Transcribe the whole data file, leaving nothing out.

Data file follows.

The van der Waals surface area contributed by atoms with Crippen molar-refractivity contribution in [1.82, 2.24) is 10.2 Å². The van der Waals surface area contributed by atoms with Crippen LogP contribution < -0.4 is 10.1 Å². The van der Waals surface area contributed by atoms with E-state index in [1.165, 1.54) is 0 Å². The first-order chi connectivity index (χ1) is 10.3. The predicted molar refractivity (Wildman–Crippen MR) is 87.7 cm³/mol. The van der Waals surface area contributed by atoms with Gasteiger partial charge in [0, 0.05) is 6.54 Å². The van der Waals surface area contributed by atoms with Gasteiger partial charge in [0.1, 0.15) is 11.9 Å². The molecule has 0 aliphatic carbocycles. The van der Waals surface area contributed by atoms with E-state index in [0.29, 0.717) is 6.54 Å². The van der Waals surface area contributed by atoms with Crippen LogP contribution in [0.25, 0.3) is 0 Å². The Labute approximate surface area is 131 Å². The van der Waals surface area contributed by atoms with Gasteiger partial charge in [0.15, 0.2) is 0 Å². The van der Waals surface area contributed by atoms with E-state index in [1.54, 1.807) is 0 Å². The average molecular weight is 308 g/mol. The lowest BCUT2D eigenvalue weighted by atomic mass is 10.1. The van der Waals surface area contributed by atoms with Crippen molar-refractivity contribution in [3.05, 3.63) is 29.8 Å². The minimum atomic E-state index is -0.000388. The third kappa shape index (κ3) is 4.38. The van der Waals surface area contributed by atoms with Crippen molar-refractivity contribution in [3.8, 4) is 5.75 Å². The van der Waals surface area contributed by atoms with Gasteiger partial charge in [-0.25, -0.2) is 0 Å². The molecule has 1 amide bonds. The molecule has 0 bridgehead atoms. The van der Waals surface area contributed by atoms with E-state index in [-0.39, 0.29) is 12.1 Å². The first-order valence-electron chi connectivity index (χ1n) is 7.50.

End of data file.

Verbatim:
The van der Waals surface area contributed by atoms with Crippen molar-refractivity contribution in [1.82, 2.24) is 10.2 Å². The van der Waals surface area contributed by atoms with Crippen LogP contribution < -0.4 is 10.1 Å². The van der Waals surface area contributed by atoms with E-state index in [1.165, 1.54) is 0 Å². The first-order chi connectivity index (χ1) is 10.3. The predicted molar refractivity (Wildman–Crippen MR) is 87.7 cm³/mol. The van der Waals surface area contributed by atoms with Gasteiger partial charge in [0, 0.05) is 6.54 Å². The van der Waals surface area contributed by atoms with Gasteiger partial charge in [0.1, 0.15) is 11.9 Å². The molecule has 0 aliphatic carbocycles. The van der Waals surface area contributed by atoms with E-state index in [0.29, 0.717) is 6.54 Å². The van der Waals surface area contributed by atoms with Crippen LogP contribution in [0.25, 0.3) is 0 Å². The Labute approximate surface area is 131 Å². The van der Waals surface area contributed by atoms with Gasteiger partial charge in [0.15, 0.2) is 0 Å². The van der Waals surface area contributed by atoms with E-state index in [1.54, 1.807) is 0 Å². The average molecular weight is 308 g/mol. The lowest BCUT2D eigenvalue weighted by atomic mass is 10.1. The van der Waals surface area contributed by atoms with Crippen molar-refractivity contribution in [3.05, 3.63) is 29.8 Å². The minimum atomic E-state index is -0.000388. The third kappa shape index (κ3) is 4.38. The van der Waals surface area contributed by atoms with Crippen molar-refractivity contribution in [3.8, 4) is 5.75 Å². The van der Waals surface area contributed by atoms with Gasteiger partial charge in [-0.25, -0.2) is 0 Å². The molecule has 1 amide bonds. The molecule has 0 bridgehead atoms. The van der Waals surface area contributed by atoms with E-state index in [-0.39, 0.29) is 12.1 Å². The first-order valence-electron chi connectivity index (χ1n) is 7.50.